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The feature on William Burroughs in this month's issue by John Robinson made me think of some of the bands who took their names from Burroughs' books, most famously The Soft Machine, Steely Dan, and Grant Hart's Nova Mob
. There was also Thin White Rope, a band from Davis, CA, named by a friend after the term used by Burroughs for male ejaculation in Naked Lunch. Largely forgotten now, it seems, TWR's 1987 LP, Moonhead, caused quite a stir at Melody Maker. We were so taken by them we ended up putting them on the cover a couple of years later, recklessly ignoring the fact that at the time no-one outside the office had even heard them.
Moonhead arrived unheralded, from a dark, uncharted place, somewhere off the map. The twin guitars of Guy Kyser and Roger Kunkel were torrential, terrifying, full of feedback, fury and dread, Kyser's voice on disturbing songs like "Wire Animals", "Wet Heart", "Take It Home", and "Crawl Piss Freeze" sounding like the dismal wailing of something not quite human from The Hills Have Eyes.
Not long after it came out, I called Kyser at Radio WDR in Davis. I don't know if Kyser was working at the station at the time, but I later found out he'd been an aspiring DJ before he started making music with The Lazy Boys, a local Saturday night bar band inspired by The Stooges and Captain Beefheart and one of the evolutionary distractions that preceded the then-current TWR lineup. The connection when I called him was bad and there was a delay on the line that meant we ended up either listening to each other's silences or shouting at each other simultaneously. One way or another, it was difficult to make much sense of the conversation or the scribbled notes I'd made of what Kyser had to say, which wasn't a great deal to begin with. So I found out a little about not very much, except that "Crawl Piss Freeze" had been written about a friend diagnosed with cancer of the colon and given poor odds on pulling through. When I finally meet Kyser and Roger Kunkel in the bar of a west London hotel, in April 1988, the day after TWR's UK debut at a pub in Finsbury Park, where they bizarrely open for John Cooper Clarke, I ask after the girl for whom "Crawl Piss Freeze" had been written. "It was rough," Kyser says, rolling a cigarette, threads of tobacco falling through his fingers, into a pool of beer on the table in front of him. "But she didn't die. She'll just," he adds grimly, "have to shit in a bag for the rest of her life.
"I was so angry and depressed when I wrote that song," he goes on, and I feel like I'm teasing something from him he doesn't really want to talk about. "It was because Reagan had just been admitted to hospital with the same complaint. And of course everyone was making this big fuss. It was a real big deal. But she gets it and she's just another poor sucker and nobody really cares."
TWR have just put out a new LP, In The Spanish Cave. How does he think their music has developed? "Things have lightened up," Kyser says. "Moonhead barely had a grip on reality."
"A lot of Moonhead came across as gut-wrenching, dreadful, intense music," Kunkel adds. "But we've always wanted to play real good country swing. Typically, when it comes to it, we back off. But the new LP, the first guitar thing you hear is a direct steal from Marty Robbins."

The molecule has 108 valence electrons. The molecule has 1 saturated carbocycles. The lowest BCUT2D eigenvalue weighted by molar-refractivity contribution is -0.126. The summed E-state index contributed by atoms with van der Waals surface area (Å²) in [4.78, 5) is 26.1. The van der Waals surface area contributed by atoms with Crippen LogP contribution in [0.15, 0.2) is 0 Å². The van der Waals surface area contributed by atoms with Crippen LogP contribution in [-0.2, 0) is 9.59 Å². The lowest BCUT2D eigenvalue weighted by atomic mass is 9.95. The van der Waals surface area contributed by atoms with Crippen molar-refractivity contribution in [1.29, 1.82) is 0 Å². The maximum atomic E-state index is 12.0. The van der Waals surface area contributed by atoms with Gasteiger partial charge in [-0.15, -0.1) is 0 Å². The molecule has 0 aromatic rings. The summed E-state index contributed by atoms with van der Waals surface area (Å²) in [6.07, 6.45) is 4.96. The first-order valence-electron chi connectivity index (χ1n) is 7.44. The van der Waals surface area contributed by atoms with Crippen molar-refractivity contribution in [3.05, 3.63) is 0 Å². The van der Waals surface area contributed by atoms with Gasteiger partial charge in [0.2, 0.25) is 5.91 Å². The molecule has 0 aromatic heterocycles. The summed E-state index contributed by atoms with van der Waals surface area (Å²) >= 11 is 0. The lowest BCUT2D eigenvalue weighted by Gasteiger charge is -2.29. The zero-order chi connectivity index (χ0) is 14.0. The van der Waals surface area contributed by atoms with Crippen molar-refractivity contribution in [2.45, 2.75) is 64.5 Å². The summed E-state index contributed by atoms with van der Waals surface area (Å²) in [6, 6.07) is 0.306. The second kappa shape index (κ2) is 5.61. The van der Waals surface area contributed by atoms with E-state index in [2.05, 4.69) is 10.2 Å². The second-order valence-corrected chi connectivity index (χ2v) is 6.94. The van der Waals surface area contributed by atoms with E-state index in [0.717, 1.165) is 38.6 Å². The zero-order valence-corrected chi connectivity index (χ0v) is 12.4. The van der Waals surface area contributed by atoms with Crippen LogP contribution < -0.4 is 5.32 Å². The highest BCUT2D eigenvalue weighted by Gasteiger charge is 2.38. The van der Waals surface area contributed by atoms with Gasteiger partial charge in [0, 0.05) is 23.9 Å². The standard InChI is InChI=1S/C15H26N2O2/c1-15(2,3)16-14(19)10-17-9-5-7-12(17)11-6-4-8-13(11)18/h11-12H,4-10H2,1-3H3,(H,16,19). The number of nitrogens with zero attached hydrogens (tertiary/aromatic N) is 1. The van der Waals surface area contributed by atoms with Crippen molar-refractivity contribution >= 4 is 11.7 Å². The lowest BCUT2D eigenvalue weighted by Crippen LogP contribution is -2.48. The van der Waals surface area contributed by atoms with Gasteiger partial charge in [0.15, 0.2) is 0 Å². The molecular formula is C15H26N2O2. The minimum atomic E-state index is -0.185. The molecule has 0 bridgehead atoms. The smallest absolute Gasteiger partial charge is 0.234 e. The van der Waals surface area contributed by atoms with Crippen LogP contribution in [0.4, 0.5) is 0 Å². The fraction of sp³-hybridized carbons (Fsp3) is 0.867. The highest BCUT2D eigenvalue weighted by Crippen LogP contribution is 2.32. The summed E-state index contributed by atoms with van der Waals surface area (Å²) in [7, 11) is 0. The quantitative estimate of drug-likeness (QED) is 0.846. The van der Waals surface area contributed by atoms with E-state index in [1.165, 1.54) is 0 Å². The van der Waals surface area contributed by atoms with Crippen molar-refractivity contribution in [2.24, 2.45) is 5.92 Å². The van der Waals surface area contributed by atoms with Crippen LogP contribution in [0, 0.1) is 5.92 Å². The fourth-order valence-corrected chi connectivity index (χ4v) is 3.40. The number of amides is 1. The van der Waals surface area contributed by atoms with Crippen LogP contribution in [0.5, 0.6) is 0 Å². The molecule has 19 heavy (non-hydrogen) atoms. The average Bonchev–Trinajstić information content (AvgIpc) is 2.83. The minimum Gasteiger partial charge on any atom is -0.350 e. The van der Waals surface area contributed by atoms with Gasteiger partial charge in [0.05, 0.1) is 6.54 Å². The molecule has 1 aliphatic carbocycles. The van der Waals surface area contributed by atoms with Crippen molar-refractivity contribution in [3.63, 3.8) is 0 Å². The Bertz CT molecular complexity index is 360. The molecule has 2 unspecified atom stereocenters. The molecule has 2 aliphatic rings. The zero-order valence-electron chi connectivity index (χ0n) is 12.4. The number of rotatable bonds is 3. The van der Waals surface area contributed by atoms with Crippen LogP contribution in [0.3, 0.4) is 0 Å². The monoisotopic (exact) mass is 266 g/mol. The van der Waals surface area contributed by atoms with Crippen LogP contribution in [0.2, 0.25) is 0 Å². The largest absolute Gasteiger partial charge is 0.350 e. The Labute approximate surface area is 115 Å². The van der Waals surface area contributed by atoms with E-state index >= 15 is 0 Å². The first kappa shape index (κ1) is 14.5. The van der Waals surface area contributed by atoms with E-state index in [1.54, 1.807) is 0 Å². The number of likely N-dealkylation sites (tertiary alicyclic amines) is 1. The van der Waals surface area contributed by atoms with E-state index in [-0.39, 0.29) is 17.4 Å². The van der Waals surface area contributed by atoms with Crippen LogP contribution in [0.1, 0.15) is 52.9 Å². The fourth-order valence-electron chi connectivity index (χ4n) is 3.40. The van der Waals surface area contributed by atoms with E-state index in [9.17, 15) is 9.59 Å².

I now recall Kyser telling me he liked Marty Robbins because in his songs everybody dies.
"That's right," Kyser says. "His songs always start with him singing, 'I'll tell you how he met his fateful end...' It's hysterical. Like Utah Carroll, riding off a cliff. A lot of our own stuff is just as funny." I wasn't so sure. Taking as an example, I mention the rather frightening "Wand" from In The Spanish Cave. It's about genetic mutation, isn't it?
"No," Kyser says. "'It's OK' is about genetic mutation." So what's "Wand" about? "That's a real angry, scary song," Kyser says. "‘Wand' starts off with me talking about my guitar. Then it goes into this fantasy about all the things my guitar is going to do to change the world and in the end I realise my guitar is going to do about as much to change the world as my dick."
Enjoy the issue.
ISSUE ON SALE FROM FRIDAY MARCH 28
In this issue
FREE CD: KEEP THE FIRE BURNING
Uncut's Guide To The Best New Music, including Afghan Whigs, Howlin Rain, The Men, EMA, The Delines, Joan As Police Woman, Ben Watt and more
In our front section this month: The Stooges, Raymond Pettibon, The Rockets, Ryley Walker, James Jamerson
The Bonzos and Rutles mastermind
The Super Furry Animal on his 25-year rock odyssey and his latest project – a book, a film and a new album!
The story behind neglected mystical masterpiece Veedon Fleece
On tour with a radical Boss: an exclusive account by Tom Morello, guitarist with the E Street Band
1979’s hippy-baiting hit “Smash It Up”
Outlaw writer, rock icon, cultural engineer. The hippest man ever?
Album by album with the hirsute Canterbury melodicists
The short, extraordinary life of a great singer, recalled by her friends and collaborators
His life in music
New Albums – including: Damon Albarn, The Afghan Whigs, Thee Oh Sees, The Delines
The Archive – including: Slint, Bobby Charles, Emmylou Harris
FILM & DVD Richard Ayoade’s The Double, The Clash, Rowland S Howard
BOOKS Love Goes To Buildings On Fire: the ’70s music scene in New York
LIVE Arcade Fire, Trans, Dave & Phil Alvin